I purchased a 2001 Casita
17í SD last September. Iíve not had a chance to use it yet, given our current Covid environment; though Iíve got reservations at the end of this month. In the meantime, Iíve been reading different improvement topics on this forum. After reading about the drain problems with the Casita
grey tank, I had a look at my set up. Sure enough, the drain seemed to be pointing up hill. Iíve often said, that if you understood how gravity works and had played with tinkertoys as a child, you were qualified to be a plumber. (with all due apologies to real plumbers) Itís clear, that the Casita
factory does not understand how gravity works.
I reviewed the Ďfast grey kití offered at little house customs. Iím sure that works well, but Iím more frugal than that. So, I sat alongside the trailer, in the lotus position, stared at my drain, and meditated. Since I meet the two above qualifications, I decided to cut up my drain to see if I could rectify the problem. Iím attaching photos, so you can see where I went with this. Here are the steps I followed. Read everything before you begin. The should take anywhere from a Ĺ hour to an hour, depending on your comfort and experience level.
1) Loosen the 4 bolts on both the grey and black valves. (Total of 8 bolts.) The purpose of this, is to provide some Ďplayí in the drain pipes. This is also a good time to rebuild both valves if needed. (The parts cost about $15 Ė optional.) When I loosened all bolts, I discovered that the ĎVí part of the drain, where the black and grey come together and you connect your sewer hose, can be aimed in any direction. The only thing holding the exit point in place is pressure from the two valves when the bolts are tightened. First problem solved. I was now able to point the final sewer connection towards a chipmunk hole, rather than the constellation Orion; its original position.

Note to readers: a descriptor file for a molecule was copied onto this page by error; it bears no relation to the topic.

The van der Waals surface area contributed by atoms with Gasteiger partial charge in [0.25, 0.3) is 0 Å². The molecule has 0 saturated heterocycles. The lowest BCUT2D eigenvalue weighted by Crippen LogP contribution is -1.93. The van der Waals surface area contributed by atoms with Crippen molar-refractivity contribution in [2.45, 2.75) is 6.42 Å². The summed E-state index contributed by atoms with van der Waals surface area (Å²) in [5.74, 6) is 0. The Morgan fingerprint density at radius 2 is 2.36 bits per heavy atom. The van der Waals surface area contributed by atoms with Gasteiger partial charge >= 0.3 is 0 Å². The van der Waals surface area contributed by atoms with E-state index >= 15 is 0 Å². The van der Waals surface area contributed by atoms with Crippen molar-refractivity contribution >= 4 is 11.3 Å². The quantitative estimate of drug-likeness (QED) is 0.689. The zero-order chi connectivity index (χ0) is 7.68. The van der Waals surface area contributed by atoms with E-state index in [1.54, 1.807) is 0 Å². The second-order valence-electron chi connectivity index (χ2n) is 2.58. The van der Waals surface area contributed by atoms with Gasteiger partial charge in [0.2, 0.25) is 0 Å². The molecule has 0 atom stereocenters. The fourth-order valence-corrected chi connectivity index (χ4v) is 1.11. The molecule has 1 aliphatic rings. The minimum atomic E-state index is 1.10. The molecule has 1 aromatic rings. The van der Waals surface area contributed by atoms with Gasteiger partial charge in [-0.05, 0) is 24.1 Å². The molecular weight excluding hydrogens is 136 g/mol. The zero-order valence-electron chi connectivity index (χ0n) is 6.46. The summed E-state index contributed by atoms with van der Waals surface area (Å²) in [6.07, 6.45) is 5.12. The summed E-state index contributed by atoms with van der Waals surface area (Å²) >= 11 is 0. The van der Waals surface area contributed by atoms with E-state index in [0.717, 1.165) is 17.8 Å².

2) Loosen the top bolts on the vertical support brackets that wrap around and support the weight
of the pipes. There is one on both black and grey tanks. You want to have enough play here to move the pipes downward. Further on in the process, you can use the bottom nuts to force the pipes lower to a certain extent. The pipes are pretty stout, so donít be afraid apply a little pressure.
3) Looking at the grey tank itself, you see that the exit pipe does point down. So, the first length of pipe is not the problem. The uphill problem really begins at the elbow that turns toward the outside of the trailer. This is a short section of pipe where the support bracket is located. This is where the close examination comes in. Exactly where do you cut the pipe to accomplish an overall downward slope? I originally thought I would have to make a cut on the black pipe as well as numerous cuts on the grey pipe. Using my tinkertoy background and a zen examination, I decided that only one cut was required to accomplish the goal. And a $2 part. (finally, you say)
4) Establish a rough mid-point in the longest section of grey drain line that runs parallel to the trailer. Measuring is not necessary, just eye ball it. This is where to make the single cut. See picture. I use a mini hack saw with a fine blade, but just about any saw will work, as the pvc plastic is easy to cut. If your drain is anything like mine, once you cut through, youíll be greeted with about a quart of water that couldnít escape
last time you drained. Making this cut allows you to pivot the short section that is aimed uphill and change it to slightly downhill.
5) Rotate the pipe a bit to see how much play youíve got to work with. Use a level to determine when the pipe is running downhill. This assumes that your trailer is already mostly level. (maybe that should be step one) Now that youíve got an idea of how much flexibility is in the pipe and an idea of how much you need to move it to gain a downward slope, itís time to put everything back together.